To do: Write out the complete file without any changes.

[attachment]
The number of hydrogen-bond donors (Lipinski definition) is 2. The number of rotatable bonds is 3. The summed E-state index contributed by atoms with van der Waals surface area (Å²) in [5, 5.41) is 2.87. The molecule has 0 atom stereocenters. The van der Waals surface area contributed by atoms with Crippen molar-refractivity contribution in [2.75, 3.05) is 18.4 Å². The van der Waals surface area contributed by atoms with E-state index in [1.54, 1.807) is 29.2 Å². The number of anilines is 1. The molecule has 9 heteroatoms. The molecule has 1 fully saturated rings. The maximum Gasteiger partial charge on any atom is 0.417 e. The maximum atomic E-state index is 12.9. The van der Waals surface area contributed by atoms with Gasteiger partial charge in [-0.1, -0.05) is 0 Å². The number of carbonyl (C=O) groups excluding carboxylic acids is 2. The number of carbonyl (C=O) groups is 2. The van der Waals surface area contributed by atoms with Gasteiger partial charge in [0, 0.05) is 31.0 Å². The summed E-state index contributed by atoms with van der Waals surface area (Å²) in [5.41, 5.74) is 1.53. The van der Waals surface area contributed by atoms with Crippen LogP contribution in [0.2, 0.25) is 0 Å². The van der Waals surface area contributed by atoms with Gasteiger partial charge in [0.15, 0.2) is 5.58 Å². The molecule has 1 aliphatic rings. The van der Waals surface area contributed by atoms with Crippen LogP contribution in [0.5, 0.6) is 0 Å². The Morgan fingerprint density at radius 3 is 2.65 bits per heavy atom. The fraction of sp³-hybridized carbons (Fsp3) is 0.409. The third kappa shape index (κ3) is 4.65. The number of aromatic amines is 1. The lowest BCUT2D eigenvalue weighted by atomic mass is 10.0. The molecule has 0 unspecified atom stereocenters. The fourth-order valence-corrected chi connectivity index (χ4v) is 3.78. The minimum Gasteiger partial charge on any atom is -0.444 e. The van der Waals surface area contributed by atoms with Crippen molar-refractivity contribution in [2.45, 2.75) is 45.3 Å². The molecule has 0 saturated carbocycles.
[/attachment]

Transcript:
The number of hydrogen-bond donors (Lipinski definition) is 2. The number of rotatable bonds is 3. The summed E-state index contributed by atoms with van der Waals surface area (Å²) in [5, 5.41) is 2.87. The molecule has 0 atom stereocenters. The van der Waals surface area contributed by atoms with Crippen molar-refractivity contribution in [2.75, 3.05) is 18.4 Å². The van der Waals surface area contributed by atoms with E-state index in [1.54, 1.807) is 29.2 Å². The number of anilines is 1. The molecule has 9 heteroatoms. The molecule has 1 fully saturated rings. The maximum Gasteiger partial charge on any atom is 0.417 e. The maximum atomic E-state index is 12.9. The van der Waals surface area contributed by atoms with Gasteiger partial charge in [-0.1, -0.05) is 0 Å². The number of carbonyl (C=O) groups excluding carboxylic acids is 2. The number of carbonyl (C=O) groups is 2. The van der Waals surface area contributed by atoms with Gasteiger partial charge in [0, 0.05) is 31.0 Å². The summed E-state index contributed by atoms with van der Waals surface area (Å²) in [5.41, 5.74) is 1.53. The van der Waals surface area contributed by atoms with Crippen LogP contribution in [0.2, 0.25) is 0 Å². The van der Waals surface area contributed by atoms with Gasteiger partial charge in [0.15, 0.2) is 5.58 Å². The molecule has 1 aliphatic rings. The van der Waals surface area contributed by atoms with Crippen LogP contribution in [0.5, 0.6) is 0 Å². The Morgan fingerprint density at radius 3 is 2.65 bits per heavy atom. The fraction of sp³-hybridized carbons (Fsp3) is 0.409. The third kappa shape index (κ3) is 4.65. The number of aromatic amines is 1. The lowest BCUT2D eigenvalue weighted by atomic mass is 10.0. The molecule has 0 unspecified atom stereocenters. The fourth-order valence-corrected chi connectivity index (χ4v) is 3.78. The minimum Gasteiger partial charge on any atom is -0.444 e. The van der Waals surface area contributed by atoms with Crippen molar-refractivity contribution in [2.45, 2.75) is 45.3 Å². The molecule has 0 saturated carbocycles.